In this era of smartphones and social media, our connectedness to each other is virtually constant. We’ve become accustomed to broadcasting our entire lives online–from landmark events, like our marriage proposal or our baby’s first steps–to everyday trivialities, like our new pair of shoes or Sunday brunch.
When you’re the victim of an accident, you may be laid up in bed with little to do. Boredom, loneliness and despondency may set in, and you may be more tempted than usual to turn to the internet for support. However, using social media or online chat forums to vent your frustration can be a costly mistake for your personal injury case.
When you file a personal injury lawsuit against someone, the defendant’s lawyer and insurance company will do whatever they can to discredit the severity of your claim. Publicizing anything about yourself online following an accident can be detrimental to your case in unexpected ways.
Here are some basic rules of thumb:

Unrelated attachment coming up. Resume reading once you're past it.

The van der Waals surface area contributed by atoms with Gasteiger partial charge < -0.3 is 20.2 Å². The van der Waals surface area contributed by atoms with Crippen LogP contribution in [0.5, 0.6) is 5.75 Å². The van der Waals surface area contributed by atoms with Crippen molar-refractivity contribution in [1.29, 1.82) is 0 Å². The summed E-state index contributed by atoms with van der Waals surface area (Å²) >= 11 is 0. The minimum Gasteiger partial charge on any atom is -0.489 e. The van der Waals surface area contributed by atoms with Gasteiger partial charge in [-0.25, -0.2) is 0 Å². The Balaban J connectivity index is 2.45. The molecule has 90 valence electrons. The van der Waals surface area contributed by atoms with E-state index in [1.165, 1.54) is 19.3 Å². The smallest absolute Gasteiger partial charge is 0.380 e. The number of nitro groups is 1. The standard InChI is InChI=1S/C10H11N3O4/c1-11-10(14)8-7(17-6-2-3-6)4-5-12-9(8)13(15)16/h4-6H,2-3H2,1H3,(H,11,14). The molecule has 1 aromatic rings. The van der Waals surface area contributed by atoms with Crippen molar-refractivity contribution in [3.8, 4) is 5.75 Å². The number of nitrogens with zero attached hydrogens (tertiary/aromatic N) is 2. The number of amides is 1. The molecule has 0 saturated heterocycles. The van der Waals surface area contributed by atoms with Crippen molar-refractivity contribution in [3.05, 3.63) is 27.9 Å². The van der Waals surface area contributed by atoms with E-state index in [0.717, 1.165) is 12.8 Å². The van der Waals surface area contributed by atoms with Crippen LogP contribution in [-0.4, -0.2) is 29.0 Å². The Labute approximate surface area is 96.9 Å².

Don’t post any information online about your accident, your recuperation or your lawsuit. Assume that anything you post online can be retrieved–even after you delete it. In addition, don’t post any videos or photos of yourself. If you appear more active–or even just happier–than your lawsuit claims, this evidence could be used against you.
Your social network
Following an accident, family and friends may be concerned for your wellbeing–or angry at the person who caused you pain. They may want to unleash their grievances online. But this can also come back to haunt you. Talk to your loved ones and ask them to keep such information off the internet until your case has concluded.
It’s a good idea to update your social media privacy settings. Disable the “tagging” function, so that friends can’t tag you in their posts. Also disable the “check in” function, so that no one else can check you in to a location or event. (It can look fishy if you’re seen checking in to a ski resort if you claim to have a serious back injury.) Finally, be extremely leery of any new contact requests you receive on social media. If you don’t recognize the person, don’t accept their request. Insurance companies may set up fake profiles in order to access your private information.
It’s best to avoid social media completely following an accident–and only discuss your case with your lawyer. However, following the above guidelines can help preserve the integrity of your case.